In India, big companies like Tata and Mahindra are already competing for EV market share. How could a new company that makes electric four-wheelers break into the market at this point? PMV Electric, which is based in Mumbai, is betting on making a whole new market segment that meets certain unique needs.
In a recent interview with Digitimes Asia, Kalpit Patel, the founder, and CEO of PMV Electric said that even though the market is big and there are only a few big players in the passenger car segment, his company is making a new type of car called a Personal Mobility Vehicle (PMV) that is made for everyday use.
Patel said, “We are filling a gap in this large market segment here in India.” “Also, we want to solve the problems of a group of consumers who are looking for a smart and environmentally friendly way to get around every day. Our unique selling point (USP) is that we offer a safe, sustainable, and technology-based way to help people travel faster, smarter, and greener in their everyday cars.”
The company also sees the export market as a big opportunity because India has better technology and lower costs than either Europe or the United States. Patel thinks that having a clear use case, the right technology, and affordable pricing structures will help them get a bigger share of the market.
What do Indian shoppers want?
Since PMV puts a lot of weight on what the customer wants, Patel must have a good grasp of how the local market works. It may sound like a cliche to say that the Indian consumer wants a stable, reliable product that is also cost-effective, but the market is also seeing more and more users who care more about the value than the price.
“Reliability, durability, and value for money are the most important things to Indian customers when they buy an EV,” Patel said. “In India, many things that happened in the 2-wheeler market in the last year or so have made people less sure about EVs. So, when customers buy relatively new technologies like EVs, they expect these things. We also need to know that Indian customers have changed over the past few years from being price-conscious to value-conscious.”
The domestic market will grow a lot in the next 5 years
The electric vehicle (EV) market is still young, especially in the personal 4-wheeler space. But the two- and three-wheeled parts of the market have done well. As better products and more options hit the market, the number of EVs in these segments will continue to grow at a much faster rate. Low operational costs and better use of resources have also helped the commercial segment gain ground.
“The growth potential is huge, as close to 30–40% of all vehicles are expected to become electric vehicles in the next 5–7 years,” Patel said. “India also has a huge chance to become a hub for exports to the rest of the world because its engineering skills have improved over the past few years and it has better cost structures.”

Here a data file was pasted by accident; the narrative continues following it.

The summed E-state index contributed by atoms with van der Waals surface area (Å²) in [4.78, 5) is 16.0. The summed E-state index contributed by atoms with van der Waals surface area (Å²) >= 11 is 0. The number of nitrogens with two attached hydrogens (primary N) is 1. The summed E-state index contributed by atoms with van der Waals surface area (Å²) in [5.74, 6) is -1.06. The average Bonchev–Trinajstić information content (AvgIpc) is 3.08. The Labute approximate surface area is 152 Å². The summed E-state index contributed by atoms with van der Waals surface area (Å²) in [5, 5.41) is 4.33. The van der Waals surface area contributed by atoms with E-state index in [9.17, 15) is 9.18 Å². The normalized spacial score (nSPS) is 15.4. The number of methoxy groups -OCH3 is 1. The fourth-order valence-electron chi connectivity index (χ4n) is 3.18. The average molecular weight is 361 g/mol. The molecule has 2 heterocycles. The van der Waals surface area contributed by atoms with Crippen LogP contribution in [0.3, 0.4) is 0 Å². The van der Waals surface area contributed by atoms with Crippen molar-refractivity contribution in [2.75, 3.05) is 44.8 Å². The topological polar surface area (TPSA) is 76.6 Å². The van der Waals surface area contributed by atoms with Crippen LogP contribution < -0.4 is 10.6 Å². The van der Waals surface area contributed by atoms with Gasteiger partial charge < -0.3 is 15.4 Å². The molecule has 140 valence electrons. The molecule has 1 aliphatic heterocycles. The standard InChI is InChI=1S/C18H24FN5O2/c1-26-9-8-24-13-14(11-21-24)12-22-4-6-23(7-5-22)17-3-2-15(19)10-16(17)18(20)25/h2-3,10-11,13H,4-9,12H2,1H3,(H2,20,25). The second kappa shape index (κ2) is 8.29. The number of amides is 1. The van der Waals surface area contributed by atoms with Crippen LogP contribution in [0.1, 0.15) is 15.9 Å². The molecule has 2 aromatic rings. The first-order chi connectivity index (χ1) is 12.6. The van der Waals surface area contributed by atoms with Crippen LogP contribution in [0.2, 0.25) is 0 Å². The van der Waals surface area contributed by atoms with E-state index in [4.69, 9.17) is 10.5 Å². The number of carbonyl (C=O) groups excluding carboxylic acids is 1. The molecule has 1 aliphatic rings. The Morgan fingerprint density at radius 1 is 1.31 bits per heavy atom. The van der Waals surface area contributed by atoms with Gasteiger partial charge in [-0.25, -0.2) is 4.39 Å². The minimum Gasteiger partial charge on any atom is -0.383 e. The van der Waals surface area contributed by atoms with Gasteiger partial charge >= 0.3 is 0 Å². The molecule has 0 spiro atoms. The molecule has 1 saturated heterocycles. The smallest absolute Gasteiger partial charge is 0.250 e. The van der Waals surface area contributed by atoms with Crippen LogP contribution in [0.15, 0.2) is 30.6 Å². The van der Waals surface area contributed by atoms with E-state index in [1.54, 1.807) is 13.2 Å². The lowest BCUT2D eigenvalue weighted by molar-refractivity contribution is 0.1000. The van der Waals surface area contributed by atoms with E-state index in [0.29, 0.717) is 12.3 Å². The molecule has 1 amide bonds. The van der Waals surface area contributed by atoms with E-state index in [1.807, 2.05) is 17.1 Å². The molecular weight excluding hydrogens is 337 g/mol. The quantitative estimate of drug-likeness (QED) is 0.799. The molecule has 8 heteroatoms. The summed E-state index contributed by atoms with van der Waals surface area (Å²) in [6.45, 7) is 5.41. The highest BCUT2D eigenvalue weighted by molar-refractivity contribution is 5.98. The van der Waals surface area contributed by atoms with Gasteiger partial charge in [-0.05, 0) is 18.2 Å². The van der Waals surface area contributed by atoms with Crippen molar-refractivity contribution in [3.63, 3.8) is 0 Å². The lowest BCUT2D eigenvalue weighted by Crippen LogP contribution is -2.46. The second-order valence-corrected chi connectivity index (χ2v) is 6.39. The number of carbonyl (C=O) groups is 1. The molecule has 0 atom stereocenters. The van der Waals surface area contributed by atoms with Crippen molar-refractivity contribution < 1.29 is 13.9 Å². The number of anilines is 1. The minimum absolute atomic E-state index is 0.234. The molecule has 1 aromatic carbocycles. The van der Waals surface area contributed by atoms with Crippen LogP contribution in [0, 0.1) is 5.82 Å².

But Patel is quick to point out that there are a few problems that need to be fixed before the growth can be stable. One of the most important things is the supply chain and where to get important rare metals and battery materials, which can be a big problem as the demand for electric vehicles grows around the world. India needs to develop new technologies that will make it less reliant on importing important parts, parts, and raw materials.
In line with the “Make in India and Make for the World” initiatives of the Indian government, PMV plans to get most of its parts from India. All parts for the powertrain, body-in-white (BIW), suspension, steering, and other aggregates will be made locally in partnership with India’s most advanced auto accessory companies.
“The only parts we’ll have to import are magnets for the motors, cells for the battery pack, and electronic chips because India doesn’t yet have a place to make them,” Patel said.
To help partnerships grow
It takes two people to dance the tango, and the two people must be good for each other for the relationship to work.
Patel said, “The business of making cars is a very complicated one.” “All of the big auto OEMs depend on their partners for different parts of their business, like product development, getting parts from their vendor partners, and distributing their cars through channel and service center partners.” “In the same way, we will collaborate with all of these businesses to help us get to market faster and closer to our customers.”